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rip leonard cohen
rip leonard cohen
So 2016 started with the devastating news that the world had lost one it’s most inspirational and talented artists of all time. The sad news of David Bowie’s death on the 10th of January was a heartfelt shock to so many of us. A true musical genius, fashion icon and legend of his time. With his innovative music pushing boundaries and ever changing style, David Bowie was truly out of this world. A south London boy with an intergalactic soul, Bowie`s influence shaped the music scene spanning generations and touched the lives of millions.
So what better way to Honor such a modern day hero than with his very own place in the cosmos!
Belgian astronomers have given Bowie his own constellation, consisting of seven stars that shine in the shape of the lightning bolt which appropriately sits in the vicinity of Mars!
RIP David Bowie you truly are a Starman x
Follow the link below for the full story.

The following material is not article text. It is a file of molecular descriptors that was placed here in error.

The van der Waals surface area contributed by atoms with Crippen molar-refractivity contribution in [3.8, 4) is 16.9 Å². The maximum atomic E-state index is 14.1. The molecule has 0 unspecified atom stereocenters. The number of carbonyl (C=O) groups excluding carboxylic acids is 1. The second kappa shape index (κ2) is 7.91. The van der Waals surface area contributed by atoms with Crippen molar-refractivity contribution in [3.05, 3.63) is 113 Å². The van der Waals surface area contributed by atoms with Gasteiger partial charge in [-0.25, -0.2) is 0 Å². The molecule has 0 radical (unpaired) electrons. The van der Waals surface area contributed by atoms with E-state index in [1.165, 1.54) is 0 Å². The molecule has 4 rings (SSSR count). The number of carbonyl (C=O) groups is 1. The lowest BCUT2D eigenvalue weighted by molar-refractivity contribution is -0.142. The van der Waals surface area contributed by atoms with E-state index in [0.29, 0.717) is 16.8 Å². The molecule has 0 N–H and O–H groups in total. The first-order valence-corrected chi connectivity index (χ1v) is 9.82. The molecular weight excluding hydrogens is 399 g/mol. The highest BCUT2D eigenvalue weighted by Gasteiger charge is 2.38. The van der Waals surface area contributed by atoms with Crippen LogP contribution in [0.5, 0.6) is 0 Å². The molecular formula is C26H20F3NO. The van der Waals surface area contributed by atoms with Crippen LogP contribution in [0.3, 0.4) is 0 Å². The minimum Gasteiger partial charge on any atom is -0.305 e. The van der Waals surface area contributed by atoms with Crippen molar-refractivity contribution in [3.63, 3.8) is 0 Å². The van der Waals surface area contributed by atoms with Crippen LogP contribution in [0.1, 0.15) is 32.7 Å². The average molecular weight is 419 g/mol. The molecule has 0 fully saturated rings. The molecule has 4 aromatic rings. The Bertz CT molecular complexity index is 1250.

It’s officially “bedtime for democracy” (excuse the pun,) mind control is no more and the nostalgia of youth culture domination has overwhelmed the world! The Stellar Boutique loves punk and in merriment of the Met Museums up and coming punk exhibition, Punk: Chaos to Couture, we have seen the art of punk celebrated through an array of exhibitions such as Southbank’s Someday All The Adults Will Die: Punk Graphics 1971-1984 and most prominent, the University of the Arts London’s LCC campus’ accolade to the iconic punk graphics style in The Art of Punk in order to celebrate the unveiling of their significantly influential graphic design lecturer, Russell Bestley’s new book of the same title. Offering an assortment of punk designs and illustrated art from album art covers to ephemera, the reserve represents an interesting indication of, in the words of the author, “an ugly and brutal side that can’t be appropriated,” from artists like Jamie Reid and Peter Saville expressive of bands of The Sex Pistols and The Damned. Combining this with the rebellion of anarchy we saw on the Autumn Winter catwalks from Versace’s “vunk” collection of safety pinned understatement (no sarcasm…,) it’s no wonder we have seen the likes of luxury fashion retailer Moda Operandi prospectively launch a collection deliberated by renowned designers from Balmain to Vivienne Westwood and Givenchy to Moschino paying homage to punk with exclusive pieces as a means of providing women with the opportunity to encapsulate the spirit of punk through a combination of high fashion and rebellion.